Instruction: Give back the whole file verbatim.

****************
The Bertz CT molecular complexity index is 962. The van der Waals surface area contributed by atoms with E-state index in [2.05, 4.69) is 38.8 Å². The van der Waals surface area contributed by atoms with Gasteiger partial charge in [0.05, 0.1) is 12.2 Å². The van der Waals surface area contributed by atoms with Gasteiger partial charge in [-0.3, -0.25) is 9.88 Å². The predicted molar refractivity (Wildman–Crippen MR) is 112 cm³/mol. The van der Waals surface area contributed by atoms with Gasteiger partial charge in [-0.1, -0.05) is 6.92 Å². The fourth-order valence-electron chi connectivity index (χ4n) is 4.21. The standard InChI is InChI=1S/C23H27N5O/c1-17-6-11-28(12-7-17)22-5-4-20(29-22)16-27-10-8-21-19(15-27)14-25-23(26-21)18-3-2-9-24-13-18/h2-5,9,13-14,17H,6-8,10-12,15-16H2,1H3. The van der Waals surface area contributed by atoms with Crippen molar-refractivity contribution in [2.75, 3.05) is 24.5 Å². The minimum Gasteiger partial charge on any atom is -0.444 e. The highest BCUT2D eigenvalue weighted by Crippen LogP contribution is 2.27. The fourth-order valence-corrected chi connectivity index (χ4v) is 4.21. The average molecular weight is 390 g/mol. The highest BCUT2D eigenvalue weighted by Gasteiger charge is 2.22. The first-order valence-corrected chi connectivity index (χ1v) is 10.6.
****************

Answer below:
The Bertz CT molecular complexity index is 962. The van der Waals surface area contributed by atoms with E-state index in [2.05, 4.69) is 38.8 Å². The van der Waals surface area contributed by atoms with Gasteiger partial charge in [0.05, 0.1) is 12.2 Å². The van der Waals surface area contributed by atoms with Gasteiger partial charge in [-0.3, -0.25) is 9.88 Å². The predicted molar refractivity (Wildman–Crippen MR) is 112 cm³/mol. The van der Waals surface area contributed by atoms with Gasteiger partial charge in [-0.1, -0.05) is 6.92 Å². The fourth-order valence-electron chi connectivity index (χ4n) is 4.21. The standard InChI is InChI=1S/C23H27N5O/c1-17-6-11-28(12-7-17)22-5-4-20(29-22)16-27-10-8-21-19(15-27)14-25-23(26-21)18-3-2-9-24-13-18/h2-5,9,13-14,17H,6-8,10-12,15-16H2,1H3. The van der Waals surface area contributed by atoms with Crippen molar-refractivity contribution in [2.75, 3.05) is 24.5 Å². The minimum Gasteiger partial charge on any atom is -0.444 e. The highest BCUT2D eigenvalue weighted by Crippen LogP contribution is 2.27. The fourth-order valence-corrected chi connectivity index (χ4v) is 4.21. The average molecular weight is 390 g/mol. The highest BCUT2D eigenvalue weighted by Gasteiger charge is 2.22. The first-order valence-corrected chi connectivity index (χ1v) is 10.6.